Sea of Tranquility

by Emily St. John Mandel

HarperCollins, 2022

25 pages 

Science Fiction, Fantasy

The award-winning, bestselling author of Station Eleven and The Glass Hotel returns with a novel of art, time, love, and plague that takes the reader from Vancouver Island in 1912 to a dark colony on the moon nearly five hundred years later, unfurling a story of humanity across centuries and space.


The story begins when eighteen year old Edwin St. John St. Andrew arrives in Halifax in 1912. Months later he finds himself on Northern Vancouver Island in the tiny community of Caitte where he has the most unsettling experience: he finds himself momentarily thrown into a train station with notes of violin music, other people, and strange sounds.

As the story moves back and forth through 500 years of time, from earth to the moon colonies, we learn that several other people had the same experience as Edwin: Alan Sami playing a violin in an Oklahoma City Airship Terminal in 2200, a young girl named Vincent walking through the same forest near Caiette in the early 2000s, and Olive Llewellyn in 2023 as she promotes her pandemic book.

Enter Gaspery Roberts, a former hotel detective turned time-traveller, and resident of the Night City on the first moon colony. It's now 2401 and Gaspery has been tasked with interviewing the people above in an effort to understand the anomaly.

This is a dangerous job and Gaspery has been warned repeatedly not to do anything that might alter any timelines.

My Review:

This is the third book by Mandel that I've read and they're all equally wonderful.

Sea of Tranquility is a quietly haunting book that explores families, love, life and loss throughout the centuries, with various plagues featured in each timeline.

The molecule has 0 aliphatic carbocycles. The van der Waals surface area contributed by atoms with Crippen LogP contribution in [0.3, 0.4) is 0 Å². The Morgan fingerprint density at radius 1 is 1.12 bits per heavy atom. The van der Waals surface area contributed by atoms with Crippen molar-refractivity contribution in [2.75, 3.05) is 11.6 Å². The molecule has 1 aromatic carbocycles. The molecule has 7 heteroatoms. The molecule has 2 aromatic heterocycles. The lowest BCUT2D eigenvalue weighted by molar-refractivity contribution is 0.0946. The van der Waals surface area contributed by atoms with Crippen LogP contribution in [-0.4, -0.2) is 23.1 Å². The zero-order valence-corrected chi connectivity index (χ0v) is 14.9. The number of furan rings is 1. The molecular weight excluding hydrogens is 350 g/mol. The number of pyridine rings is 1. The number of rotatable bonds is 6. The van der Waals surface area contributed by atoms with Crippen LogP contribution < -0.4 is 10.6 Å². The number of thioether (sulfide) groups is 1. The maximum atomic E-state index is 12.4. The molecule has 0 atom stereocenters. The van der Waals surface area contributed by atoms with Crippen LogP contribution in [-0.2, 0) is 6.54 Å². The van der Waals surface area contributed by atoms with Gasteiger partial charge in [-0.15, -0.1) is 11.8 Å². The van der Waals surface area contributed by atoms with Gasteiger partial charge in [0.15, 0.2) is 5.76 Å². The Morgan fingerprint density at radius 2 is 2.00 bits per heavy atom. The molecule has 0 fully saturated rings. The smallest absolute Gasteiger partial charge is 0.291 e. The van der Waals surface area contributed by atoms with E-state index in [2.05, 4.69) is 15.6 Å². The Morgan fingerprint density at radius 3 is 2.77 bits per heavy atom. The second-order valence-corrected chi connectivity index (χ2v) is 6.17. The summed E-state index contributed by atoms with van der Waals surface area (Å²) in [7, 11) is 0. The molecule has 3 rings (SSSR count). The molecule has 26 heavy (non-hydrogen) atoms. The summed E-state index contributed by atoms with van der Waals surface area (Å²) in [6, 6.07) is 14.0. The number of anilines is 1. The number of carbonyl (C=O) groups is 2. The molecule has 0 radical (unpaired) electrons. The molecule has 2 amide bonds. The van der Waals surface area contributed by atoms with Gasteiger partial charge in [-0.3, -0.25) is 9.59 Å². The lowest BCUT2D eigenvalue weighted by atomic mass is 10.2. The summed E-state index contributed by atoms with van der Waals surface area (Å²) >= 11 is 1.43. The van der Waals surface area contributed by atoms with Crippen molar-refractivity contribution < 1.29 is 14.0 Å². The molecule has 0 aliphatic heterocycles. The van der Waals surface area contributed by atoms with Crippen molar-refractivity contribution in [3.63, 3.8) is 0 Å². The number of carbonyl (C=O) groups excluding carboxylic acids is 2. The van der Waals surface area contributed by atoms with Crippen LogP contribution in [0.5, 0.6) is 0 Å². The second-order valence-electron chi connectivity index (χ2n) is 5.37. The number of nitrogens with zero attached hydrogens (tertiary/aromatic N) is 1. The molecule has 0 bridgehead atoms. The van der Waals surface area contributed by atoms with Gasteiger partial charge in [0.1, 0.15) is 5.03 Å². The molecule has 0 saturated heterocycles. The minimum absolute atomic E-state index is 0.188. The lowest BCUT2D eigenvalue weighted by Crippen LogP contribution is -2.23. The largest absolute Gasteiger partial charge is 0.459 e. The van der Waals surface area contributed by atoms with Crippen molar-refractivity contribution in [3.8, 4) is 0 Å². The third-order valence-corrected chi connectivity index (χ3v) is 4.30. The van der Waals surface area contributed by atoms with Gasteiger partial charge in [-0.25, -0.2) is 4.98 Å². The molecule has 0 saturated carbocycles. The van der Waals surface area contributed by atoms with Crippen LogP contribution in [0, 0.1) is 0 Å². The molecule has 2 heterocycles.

The story is also centred around the simulation hypothesis, which proposes that all of our lives are merely simulated computer-driven realities. 

My favourite quote from the book: 

If definitive proof emerges that we're living in a simulation, the correct response to that news will be So what. A life lived in a simulation is still a life.

I love that. This is what Gaspery says towards the end of the book and for me it's part of a perfectly, satisfying ending.

I found all the characters intriguing, with some more fully fleshed out than others. We learn a lot about Edwin, Olive and Gaspery. It's hard to pick a favourite, but I really liked Gaspery, since he was a bit of a bumbling time traveller and had a few moral dilemmas to deal with.  Olive was interesting too, as she pondered her love for her family with her conflicting desire to be on earth, so far away from them. It was also fun to read about the ways she handled all her book interviews and the passive-aggressive snarkiness from time to time.

I loved the time travel aspect to the story. Sometimes jumping from timeline to timeline can be a little confusing, but I thought Mandel handled it well. Each section of the story was long enough to give you lots of tantalizing information but not so long that you forgot about the various other characters.

What I also loved was the way she intertwined characters from The Glass Hotel into this book! Mirella Kessler, Vincent Alkatis Smith, Jonathan Alkatis, and Paul James all appear in both books.

Having said that, this is book is a complete stand-alone, so don't feel like you need to read The Glass Hotel first.

Rating: 4.5 out of 5

Happy reading!

Sea of Tranquility by Emily St. John Mandel

Thursday, January 12, 2023


Going Rogue: Rise and Shine Twenty-Nine 

by Janet Evanovich 

Book 29 of 29 

Atria Books (November 1, 2022)

325 pages 

Humorous Fiction, Women Sleuths

Going Rogue by Janet Evanovich

Thursday, January 5, 2023